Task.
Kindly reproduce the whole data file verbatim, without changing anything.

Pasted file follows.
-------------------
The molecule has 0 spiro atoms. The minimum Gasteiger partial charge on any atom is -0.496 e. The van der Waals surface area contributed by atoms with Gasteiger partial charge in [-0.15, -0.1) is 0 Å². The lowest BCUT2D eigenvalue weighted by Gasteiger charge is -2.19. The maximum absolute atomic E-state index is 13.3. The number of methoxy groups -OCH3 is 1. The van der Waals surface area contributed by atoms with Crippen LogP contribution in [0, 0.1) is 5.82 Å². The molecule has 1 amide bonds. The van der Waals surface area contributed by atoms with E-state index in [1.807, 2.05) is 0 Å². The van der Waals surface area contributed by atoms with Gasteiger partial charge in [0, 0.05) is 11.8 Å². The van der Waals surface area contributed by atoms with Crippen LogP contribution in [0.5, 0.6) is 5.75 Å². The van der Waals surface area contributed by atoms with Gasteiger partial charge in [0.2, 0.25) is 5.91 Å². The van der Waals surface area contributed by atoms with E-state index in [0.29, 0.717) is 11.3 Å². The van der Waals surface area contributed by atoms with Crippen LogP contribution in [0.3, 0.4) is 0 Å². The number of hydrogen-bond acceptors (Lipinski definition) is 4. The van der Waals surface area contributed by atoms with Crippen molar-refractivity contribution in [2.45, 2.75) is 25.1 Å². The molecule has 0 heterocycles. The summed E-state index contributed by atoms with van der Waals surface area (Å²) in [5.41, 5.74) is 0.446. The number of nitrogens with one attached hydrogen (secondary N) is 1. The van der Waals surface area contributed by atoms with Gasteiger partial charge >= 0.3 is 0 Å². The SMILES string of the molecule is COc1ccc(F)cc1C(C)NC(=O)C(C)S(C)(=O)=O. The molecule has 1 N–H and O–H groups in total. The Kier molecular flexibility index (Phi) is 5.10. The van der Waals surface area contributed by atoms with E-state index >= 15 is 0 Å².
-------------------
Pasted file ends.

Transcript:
The molecule has 0 spiro atoms. The minimum Gasteiger partial charge on any atom is -0.496 e. The van der Waals surface area contributed by atoms with Gasteiger partial charge in [-0.15, -0.1) is 0 Å². The lowest BCUT2D eigenvalue weighted by Gasteiger charge is -2.19. The maximum absolute atomic E-state index is 13.3. The number of methoxy groups -OCH3 is 1. The van der Waals surface area contributed by atoms with Crippen LogP contribution in [0, 0.1) is 5.82 Å². The molecule has 1 amide bonds. The van der Waals surface area contributed by atoms with E-state index in [1.807, 2.05) is 0 Å². The van der Waals surface area contributed by atoms with Gasteiger partial charge in [0, 0.05) is 11.8 Å². The van der Waals surface area contributed by atoms with Crippen LogP contribution in [0.5, 0.6) is 5.75 Å². The van der Waals surface area contributed by atoms with Gasteiger partial charge in [0.2, 0.25) is 5.91 Å². The van der Waals surface area contributed by atoms with E-state index in [0.29, 0.717) is 11.3 Å². The van der Waals surface area contributed by atoms with Crippen LogP contribution in [0.3, 0.4) is 0 Å². The number of hydrogen-bond acceptors (Lipinski definition) is 4. The van der Waals surface area contributed by atoms with Crippen molar-refractivity contribution in [2.45, 2.75) is 25.1 Å². The molecule has 0 heterocycles. The summed E-state index contributed by atoms with van der Waals surface area (Å²) in [5.41, 5.74) is 0.446. The number of nitrogens with one attached hydrogen (secondary N) is 1. The van der Waals surface area contributed by atoms with Gasteiger partial charge >= 0.3 is 0 Å². The SMILES string of the molecule is COc1ccc(F)cc1C(C)NC(=O)C(C)S(C)(=O)=O. The molecule has 1 N–H and O–H groups in total. The Kier molecular flexibility index (Phi) is 5.10. The van der Waals surface area contributed by atoms with E-state index >= 15 is 0 Å².